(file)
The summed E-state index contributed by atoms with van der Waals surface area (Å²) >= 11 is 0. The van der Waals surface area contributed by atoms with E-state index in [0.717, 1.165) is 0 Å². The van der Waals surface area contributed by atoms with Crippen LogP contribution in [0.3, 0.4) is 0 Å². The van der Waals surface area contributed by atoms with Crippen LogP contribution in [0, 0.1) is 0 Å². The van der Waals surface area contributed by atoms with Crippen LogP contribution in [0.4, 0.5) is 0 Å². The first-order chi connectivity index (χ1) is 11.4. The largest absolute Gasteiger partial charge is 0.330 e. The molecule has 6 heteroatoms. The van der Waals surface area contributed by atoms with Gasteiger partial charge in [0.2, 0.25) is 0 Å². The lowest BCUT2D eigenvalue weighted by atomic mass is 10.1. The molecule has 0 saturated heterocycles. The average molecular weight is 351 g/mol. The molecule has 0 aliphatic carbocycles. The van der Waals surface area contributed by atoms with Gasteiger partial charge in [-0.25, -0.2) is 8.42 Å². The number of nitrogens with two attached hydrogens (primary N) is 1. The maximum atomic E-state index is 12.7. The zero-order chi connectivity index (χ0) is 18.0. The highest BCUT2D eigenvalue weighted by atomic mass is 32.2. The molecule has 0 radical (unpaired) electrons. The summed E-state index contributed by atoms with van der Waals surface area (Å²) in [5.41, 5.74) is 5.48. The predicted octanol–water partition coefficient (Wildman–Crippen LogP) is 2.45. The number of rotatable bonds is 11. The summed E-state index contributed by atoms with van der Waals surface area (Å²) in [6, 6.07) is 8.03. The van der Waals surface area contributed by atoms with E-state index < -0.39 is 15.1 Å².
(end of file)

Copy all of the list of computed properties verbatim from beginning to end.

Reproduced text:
The summed E-state index contributed by atoms with van der Waals surface area (Å²) >= 11 is 0. The van der Waals surface area contributed by atoms with E-state index in [0.717, 1.165) is 0 Å². The van der Waals surface area contributed by atoms with Crippen LogP contribution in [0.3, 0.4) is 0 Å². The van der Waals surface area contributed by atoms with Crippen LogP contribution in [0, 0.1) is 0 Å². The van der Waals surface area contributed by atoms with Crippen LogP contribution in [0.4, 0.5) is 0 Å². The first-order chi connectivity index (χ1) is 11.4. The largest absolute Gasteiger partial charge is 0.330 e. The molecule has 6 heteroatoms. The van der Waals surface area contributed by atoms with Gasteiger partial charge in [0.2, 0.25) is 0 Å². The lowest BCUT2D eigenvalue weighted by atomic mass is 10.1. The molecule has 0 saturated heterocycles. The average molecular weight is 351 g/mol. The molecule has 0 aliphatic carbocycles. The van der Waals surface area contributed by atoms with Gasteiger partial charge in [-0.25, -0.2) is 8.42 Å². The number of nitrogens with two attached hydrogens (primary N) is 1. The maximum atomic E-state index is 12.7. The zero-order chi connectivity index (χ0) is 18.0. The highest BCUT2D eigenvalue weighted by atomic mass is 32.2. The molecule has 0 radical (unpaired) electrons. The summed E-state index contributed by atoms with van der Waals surface area (Å²) in [5.41, 5.74) is 5.48. The predicted octanol–water partition coefficient (Wildman–Crippen LogP) is 2.45. The number of rotatable bonds is 11. The summed E-state index contributed by atoms with van der Waals surface area (Å²) in [6, 6.07) is 8.03. The van der Waals surface area contributed by atoms with E-state index < -0.39 is 15.1 Å².